and Hilly Holbrook
‘s “Home Health Sanitation Initiative.”
The other major issue I had with this episode was the presentation of Queenie’s sexuality. Queenie is presented as being the only one unworthy of love or sex. Early on, we learn that Queenie is the only virgin in the house. Later she tells LaLaurie that she is fat because “Dr. Phil says that kids from broken homes use food to replace love,” indicating quite explicitly that love is not something she feels she as access to. After confronting the minotaur to save LaLaurie, she offers to have sex with him as she masturbates:
You just wanted love, and that makes you a beast. They called me that too. But that’s not who we are. We both deserve love like everybody else. Don’t you want to love me?
So, not only is Queenie not worthy of love or sex, the only love/sex is entitled to is from a literal beast. And let’s not even get into the demonization of black sexuality by literally and figuratively turning a Black man into a beast. Queenie’s sexuality is degraded as being less than, a fact that she seems aware of. She is so “desperate and deranged” that she loses her virginity to an animal.
The use of the word “we” is significant to me also. Not only does Queenie see the minotaur as a beast, she sees herself as one too. She has internalized the idea that her blackness correlates to bestiality, and has now literally given into that characterization. The fact that she sees herself as equal to an animal that is subhuman and that that idea isn’t challenged in any way is a very problematic and racist way to portray black sexuality.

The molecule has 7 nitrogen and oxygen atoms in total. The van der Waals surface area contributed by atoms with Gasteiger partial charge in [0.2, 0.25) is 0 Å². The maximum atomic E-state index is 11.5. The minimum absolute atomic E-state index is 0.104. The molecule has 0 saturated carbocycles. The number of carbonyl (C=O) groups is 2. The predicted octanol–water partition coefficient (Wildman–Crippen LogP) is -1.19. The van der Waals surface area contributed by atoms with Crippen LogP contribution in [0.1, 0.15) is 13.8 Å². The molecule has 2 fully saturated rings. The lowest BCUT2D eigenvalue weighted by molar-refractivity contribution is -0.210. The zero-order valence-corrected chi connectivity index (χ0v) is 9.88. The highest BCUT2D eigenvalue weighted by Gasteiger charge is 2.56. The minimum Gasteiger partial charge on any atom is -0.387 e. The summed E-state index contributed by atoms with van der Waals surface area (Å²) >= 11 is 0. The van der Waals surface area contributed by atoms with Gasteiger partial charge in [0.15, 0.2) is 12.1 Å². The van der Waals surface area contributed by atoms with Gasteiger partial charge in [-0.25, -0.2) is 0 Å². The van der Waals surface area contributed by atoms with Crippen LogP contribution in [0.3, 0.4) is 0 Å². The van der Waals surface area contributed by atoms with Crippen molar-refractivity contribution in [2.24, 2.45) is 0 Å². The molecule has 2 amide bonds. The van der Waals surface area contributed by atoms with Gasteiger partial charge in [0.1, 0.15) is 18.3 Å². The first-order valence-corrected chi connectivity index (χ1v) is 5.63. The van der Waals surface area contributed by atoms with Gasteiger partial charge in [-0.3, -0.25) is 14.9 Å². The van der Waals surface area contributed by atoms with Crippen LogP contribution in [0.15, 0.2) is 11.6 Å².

There is a lot of anti-Black sentiment tied up in Queenie’s character and it makes me uncomfortable and unhappy. It could be argued that half the story is about a racist slave owner who was renowned for her cruelty, and so anti-Blackness is to be expected in the narrative. But in my opinion, not enough is done to subvert those stereotypes. Having Fiona declare that she hates racists simply isn’t enough if every interaction of Queenie’s upholds the existing status quo. It is a disservice to have a talented actress like Sidibe, who has already been heavily maligned because of her weight, be characterized in a way that reinforces ideas about why she isn’t suitable for better more complex roles in Hollywood.
This isn’t the first time that AHS has had a problem with women. The show has a long history of disempowering women through rape, so it’s not surprising that it would also have a problem with Black women specifically. But to play into deeply racist ideas about Black womanhood is unsettling to me in a completely personal way. Having Queenie be characterized as a superhuman beast who is unworthy of love is a powerful message to send in a world rife with anti-Blackness where #stopblackgirls2013 can trend for an entire day. I can only hope that the rest of the season gets better.
Cate Young is a Trinidadian freelance writer and photographer, and author of BattyMamzelle, a feminist pop culture blog focused on film, television, music, and critical commentary on media representation. Cate has a BA in Photojournalism from Boston University and is currently pursuing her MA in Mass Communications so that she can more effectively examine the symbolic annihilation of women of colour in the media and deliver the critical feminist smack down. Follow her on twitter at @BattyMamzelle.